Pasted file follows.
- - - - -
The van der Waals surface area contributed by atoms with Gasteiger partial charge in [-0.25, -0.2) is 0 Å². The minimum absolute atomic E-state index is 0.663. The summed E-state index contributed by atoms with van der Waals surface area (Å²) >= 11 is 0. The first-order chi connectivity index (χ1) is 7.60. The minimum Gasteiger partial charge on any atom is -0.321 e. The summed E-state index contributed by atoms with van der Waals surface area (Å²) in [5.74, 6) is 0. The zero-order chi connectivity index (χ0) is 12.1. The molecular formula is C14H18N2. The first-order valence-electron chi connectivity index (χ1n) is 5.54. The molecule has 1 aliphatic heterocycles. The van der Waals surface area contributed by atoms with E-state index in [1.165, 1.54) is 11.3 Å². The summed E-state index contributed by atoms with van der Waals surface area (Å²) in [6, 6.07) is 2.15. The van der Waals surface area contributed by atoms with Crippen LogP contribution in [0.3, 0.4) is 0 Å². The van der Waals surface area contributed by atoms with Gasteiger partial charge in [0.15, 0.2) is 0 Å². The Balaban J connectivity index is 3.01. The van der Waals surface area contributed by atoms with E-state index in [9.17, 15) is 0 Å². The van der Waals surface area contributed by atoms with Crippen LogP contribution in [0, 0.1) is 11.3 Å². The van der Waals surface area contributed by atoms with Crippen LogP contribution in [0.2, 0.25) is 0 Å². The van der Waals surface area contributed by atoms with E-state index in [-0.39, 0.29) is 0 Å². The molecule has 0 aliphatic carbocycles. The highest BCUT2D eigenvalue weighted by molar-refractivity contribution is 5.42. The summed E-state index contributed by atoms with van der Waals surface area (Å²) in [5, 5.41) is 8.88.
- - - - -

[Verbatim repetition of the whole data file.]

The van der Waals surface area contributed by atoms with Gasteiger partial charge in [-0.25, -0.2) is 0 Å². The minimum absolute atomic E-state index is 0.663. The summed E-state index contributed by atoms with van der Waals surface area (Å²) >= 11 is 0. The first-order chi connectivity index (χ1) is 7.60. The minimum Gasteiger partial charge on any atom is -0.321 e. The summed E-state index contributed by atoms with van der Waals surface area (Å²) in [5.74, 6) is 0. The zero-order chi connectivity index (χ0) is 12.1. The molecular formula is C14H18N2. The first-order valence-electron chi connectivity index (χ1n) is 5.54. The molecule has 1 aliphatic heterocycles. The van der Waals surface area contributed by atoms with E-state index in [1.165, 1.54) is 11.3 Å². The summed E-state index contributed by atoms with van der Waals surface area (Å²) in [6, 6.07) is 2.15. The van der Waals surface area contributed by atoms with Crippen LogP contribution in [0.3, 0.4) is 0 Å². The van der Waals surface area contributed by atoms with Gasteiger partial charge in [0.15, 0.2) is 0 Å². The Balaban J connectivity index is 3.01. The van der Waals surface area contributed by atoms with E-state index in [9.17, 15) is 0 Å². The van der Waals surface area contributed by atoms with Crippen LogP contribution in [0, 0.1) is 11.3 Å². The van der Waals surface area contributed by atoms with Crippen LogP contribution in [0.2, 0.25) is 0 Å². The van der Waals surface area contributed by atoms with E-state index in [-0.39, 0.29) is 0 Å². The molecule has 0 aliphatic carbocycles. The highest BCUT2D eigenvalue weighted by molar-refractivity contribution is 5.42. The summed E-state index contributed by atoms with van der Waals surface area (Å²) in [5, 5.41) is 8.88.